Tuesday, March 26, 2013

Spring break.

In Boston last week, it snowed nine inches overnight.  It was enough to remind me of having lived seven years in the snows of upstate New York.  Here in Seattle, we are backing into spring and one of the most glorious sights in the region -- the blooming of cherry trees on the University of Washington quadrangle portion of the campus (photo below).

I finished reading papers and turned in my last set of course grades on Saturday.  So I am viewing this week as my own spring break, free of office hours, course preparation and teaching itself until it starts up again next week.

I will be teaching the more advanced of two operational risk courses that I've designed for the University of Washington's Information School.  Over ten weeks, we'll look at how risk is managed and/or overseen by both the government and the private sector.

While on spring break, I'm trying to complete additions and revisions to what will be a second edition of Advice From A Risk Detective, targeting publication for this spring.  At the same time, we are starting to gather 20-25 research notes published since January of 2012 for a second volume.  The work of putting that edition together will happen this summer.   I will write an introduction to the volume and headnotes for each of the research notes.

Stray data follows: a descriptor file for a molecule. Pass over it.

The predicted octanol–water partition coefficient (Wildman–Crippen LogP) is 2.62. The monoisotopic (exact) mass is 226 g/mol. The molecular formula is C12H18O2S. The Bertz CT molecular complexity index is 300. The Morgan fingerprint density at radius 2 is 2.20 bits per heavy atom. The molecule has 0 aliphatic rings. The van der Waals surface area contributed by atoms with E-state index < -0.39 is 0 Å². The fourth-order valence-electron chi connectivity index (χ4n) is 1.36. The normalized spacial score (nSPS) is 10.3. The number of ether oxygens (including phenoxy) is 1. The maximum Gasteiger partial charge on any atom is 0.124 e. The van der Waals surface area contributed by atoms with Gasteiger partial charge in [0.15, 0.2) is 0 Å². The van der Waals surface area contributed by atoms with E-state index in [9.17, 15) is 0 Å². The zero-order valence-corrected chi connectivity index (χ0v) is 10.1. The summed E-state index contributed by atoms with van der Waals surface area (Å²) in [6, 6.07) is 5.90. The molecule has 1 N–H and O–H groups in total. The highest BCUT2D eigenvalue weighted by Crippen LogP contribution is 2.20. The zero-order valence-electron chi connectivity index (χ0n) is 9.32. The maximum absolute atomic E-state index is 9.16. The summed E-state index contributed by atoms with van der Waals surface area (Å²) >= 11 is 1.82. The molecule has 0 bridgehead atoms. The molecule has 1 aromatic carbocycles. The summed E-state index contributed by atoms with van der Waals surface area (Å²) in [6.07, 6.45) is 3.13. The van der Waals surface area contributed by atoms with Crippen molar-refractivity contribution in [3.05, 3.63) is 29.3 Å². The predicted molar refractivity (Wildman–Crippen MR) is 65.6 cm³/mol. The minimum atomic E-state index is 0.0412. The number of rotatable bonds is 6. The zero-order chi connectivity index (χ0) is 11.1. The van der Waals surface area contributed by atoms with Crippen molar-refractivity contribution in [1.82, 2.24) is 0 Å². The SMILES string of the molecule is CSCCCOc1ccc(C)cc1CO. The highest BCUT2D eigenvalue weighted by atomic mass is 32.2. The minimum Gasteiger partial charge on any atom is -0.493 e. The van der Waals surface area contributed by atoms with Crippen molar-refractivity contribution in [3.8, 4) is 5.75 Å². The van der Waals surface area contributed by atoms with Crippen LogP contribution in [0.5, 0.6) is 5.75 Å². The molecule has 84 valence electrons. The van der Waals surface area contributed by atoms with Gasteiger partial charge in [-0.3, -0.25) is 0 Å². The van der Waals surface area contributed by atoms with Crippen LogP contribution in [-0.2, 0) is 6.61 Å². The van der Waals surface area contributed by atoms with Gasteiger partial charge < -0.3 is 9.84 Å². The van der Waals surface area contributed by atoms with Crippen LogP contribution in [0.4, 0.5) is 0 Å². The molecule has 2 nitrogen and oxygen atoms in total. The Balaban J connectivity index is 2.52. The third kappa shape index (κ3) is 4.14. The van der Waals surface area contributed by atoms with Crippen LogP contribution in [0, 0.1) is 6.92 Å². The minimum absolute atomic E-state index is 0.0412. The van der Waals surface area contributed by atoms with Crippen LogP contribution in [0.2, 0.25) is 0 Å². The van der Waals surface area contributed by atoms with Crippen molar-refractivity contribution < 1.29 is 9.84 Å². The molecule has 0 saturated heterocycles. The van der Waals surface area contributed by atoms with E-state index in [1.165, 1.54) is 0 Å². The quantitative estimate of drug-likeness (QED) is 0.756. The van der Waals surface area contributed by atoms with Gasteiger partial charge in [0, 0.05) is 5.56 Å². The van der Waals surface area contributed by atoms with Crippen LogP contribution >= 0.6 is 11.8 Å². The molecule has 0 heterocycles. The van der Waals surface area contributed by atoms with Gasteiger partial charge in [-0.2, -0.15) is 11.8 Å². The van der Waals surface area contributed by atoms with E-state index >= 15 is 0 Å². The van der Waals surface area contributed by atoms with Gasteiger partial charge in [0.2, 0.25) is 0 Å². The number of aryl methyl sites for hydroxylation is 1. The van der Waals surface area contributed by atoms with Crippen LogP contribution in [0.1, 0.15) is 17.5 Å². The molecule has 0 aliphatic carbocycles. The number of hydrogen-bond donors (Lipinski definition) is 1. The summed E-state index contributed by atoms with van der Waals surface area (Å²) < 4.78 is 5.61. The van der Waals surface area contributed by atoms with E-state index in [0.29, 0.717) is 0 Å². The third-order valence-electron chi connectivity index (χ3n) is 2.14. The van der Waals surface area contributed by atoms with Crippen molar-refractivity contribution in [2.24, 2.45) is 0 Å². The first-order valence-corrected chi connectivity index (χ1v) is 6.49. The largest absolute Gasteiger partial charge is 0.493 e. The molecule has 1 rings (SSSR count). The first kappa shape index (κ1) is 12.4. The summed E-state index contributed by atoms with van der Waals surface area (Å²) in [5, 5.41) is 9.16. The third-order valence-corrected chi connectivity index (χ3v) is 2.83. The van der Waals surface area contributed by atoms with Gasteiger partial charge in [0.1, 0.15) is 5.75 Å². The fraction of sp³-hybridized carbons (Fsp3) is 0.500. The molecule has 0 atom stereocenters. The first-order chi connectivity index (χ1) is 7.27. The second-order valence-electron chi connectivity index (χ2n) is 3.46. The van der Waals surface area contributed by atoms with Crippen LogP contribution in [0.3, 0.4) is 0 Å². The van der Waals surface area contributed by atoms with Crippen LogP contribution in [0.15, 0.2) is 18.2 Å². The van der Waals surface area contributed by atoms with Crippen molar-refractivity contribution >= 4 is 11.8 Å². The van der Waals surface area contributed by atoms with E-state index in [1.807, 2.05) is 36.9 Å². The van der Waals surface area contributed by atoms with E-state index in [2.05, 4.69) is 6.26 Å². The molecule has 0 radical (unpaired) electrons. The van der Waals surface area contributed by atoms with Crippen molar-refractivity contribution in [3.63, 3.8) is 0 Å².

Since I'm teaching just one course in the next quarter, I'll have more time for public speaking, writing articles and consulting with clients.  As I was reminded yesterday by a colleague, I have designed myself sufficient variables or elements that I am constantly on the move...including time spent with the cherry trees this next week or so as I prepare for the next quarter.

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